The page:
Personal tours or virtual tours available. Click Here.

Find the right retirement residence for you.

Blog

Featured

101 Results for Search: Dementia

For older people living with cognitive impairment and mild-to-moderate dementia, Chartwell offers a unique Memory Living Program. We sat down with Allison Schindler, Chartwell’s Director of Memory Living, to find out what makes the program special—and how it’s helping seniors and their families to enjoy a good day, every day.
A healthy human gut environment, which contains many different types of good bacteria, contributes to better overall health and longer life. Regular exercise, an active social life, and a nutritious diet rich in fibre, probiotics and prebiotics can improve and restore gut health. Better gut health can help to lift mood, sharpen your mind, and boost immunity.
Maintaining, expanding, or deepening social connections in your daily life can help to prevent or ease depression and anxiety, protect your heart, and strengthen your immune system. Studies show that strong social ties and support also boost brain health and may reduce the risk of dementia, lower the risk of physical disability, and are associated with greater longevity.
Mounting research shows that staying socially engaged can benefit older adults by keeping brains working properly, and even help to prevent dementia and Alzheimer’s.* So while getting together with friends is beneficial one its own, for a fun bonus brain boost, why not add a social component to those three healthy brain habits?
The latest research shows with aging the brain thrives and continues to make new connections through diverse social, cognitive and physical activities.
Supporting and connecting meaningfully with someone living with dementia can make a vital positive difference and help overcome isolation in normal circumstances and in pandemic situations.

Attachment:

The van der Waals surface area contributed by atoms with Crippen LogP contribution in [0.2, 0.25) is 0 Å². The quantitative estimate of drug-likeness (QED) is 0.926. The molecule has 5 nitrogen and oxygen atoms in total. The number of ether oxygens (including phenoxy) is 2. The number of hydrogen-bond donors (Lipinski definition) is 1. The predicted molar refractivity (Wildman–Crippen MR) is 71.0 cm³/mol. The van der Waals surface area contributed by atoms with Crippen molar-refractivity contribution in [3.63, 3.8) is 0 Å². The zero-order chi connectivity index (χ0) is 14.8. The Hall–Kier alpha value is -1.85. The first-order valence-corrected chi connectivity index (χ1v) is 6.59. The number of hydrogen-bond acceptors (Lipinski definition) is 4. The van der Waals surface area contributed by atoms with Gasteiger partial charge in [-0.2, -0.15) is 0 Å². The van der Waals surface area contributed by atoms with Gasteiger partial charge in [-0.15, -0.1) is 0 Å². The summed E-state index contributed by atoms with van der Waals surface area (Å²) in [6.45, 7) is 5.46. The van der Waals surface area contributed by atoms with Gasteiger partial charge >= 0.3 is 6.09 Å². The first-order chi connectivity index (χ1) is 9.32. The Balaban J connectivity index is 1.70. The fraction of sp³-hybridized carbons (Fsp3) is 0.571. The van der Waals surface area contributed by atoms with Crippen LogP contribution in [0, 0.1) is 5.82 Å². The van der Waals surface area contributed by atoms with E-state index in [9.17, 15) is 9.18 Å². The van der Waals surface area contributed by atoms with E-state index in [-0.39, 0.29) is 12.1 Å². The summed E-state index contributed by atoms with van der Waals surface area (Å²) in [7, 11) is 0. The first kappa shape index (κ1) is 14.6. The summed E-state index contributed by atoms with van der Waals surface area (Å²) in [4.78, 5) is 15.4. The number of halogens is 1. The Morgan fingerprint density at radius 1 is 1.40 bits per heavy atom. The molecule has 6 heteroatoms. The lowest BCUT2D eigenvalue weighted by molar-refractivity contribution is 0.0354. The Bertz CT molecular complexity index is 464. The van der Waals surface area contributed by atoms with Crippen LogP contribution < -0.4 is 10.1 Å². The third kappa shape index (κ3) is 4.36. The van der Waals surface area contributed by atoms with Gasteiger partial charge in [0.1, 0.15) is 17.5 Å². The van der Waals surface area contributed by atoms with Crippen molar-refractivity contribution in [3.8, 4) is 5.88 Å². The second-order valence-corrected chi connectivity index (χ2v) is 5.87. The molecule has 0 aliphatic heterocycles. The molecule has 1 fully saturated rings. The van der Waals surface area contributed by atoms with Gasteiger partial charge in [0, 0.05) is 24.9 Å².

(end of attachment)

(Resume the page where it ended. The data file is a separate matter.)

It’s important to challenge a common stigma, which assumes people living with Alzheimer’s disease can’t enjoy quality of life and lose all their abilities.
Common misconceptions about Alzheimer’s disease stand in the way of understanding the disease and helping those affected.
If you have a loved one who is living with dementia, you may be exploring options to get them the support they need to live safely and with the quality of life they deserve. There are different support options available across Canada.
New brain and memory studies suggest practical ways for older adults to improve recall and help prevent memory loss. Drawing improves recall in older adults by involving multiple senses. Brisk walking and mind-body exercises such as tai chi, yoga and dancing can help improve memory in healthy older adults and people with mild cognitive impairment. Eating lots of fruits and vegetables regularly also protects against memory loss.
Active participation in the arts can have a positive impact on the health and well-being of older adults in many ways. Better physical healt ...
The Canadian Longitudinal Study on Aging reports that people are living much longer. The goal of this national research project—involving m ...

Give us a call 1-855-461-0685

Or submit your questions below

Would you like to book a tour?

Sign up for our newsletter to receive retirement living and lifestyle advice *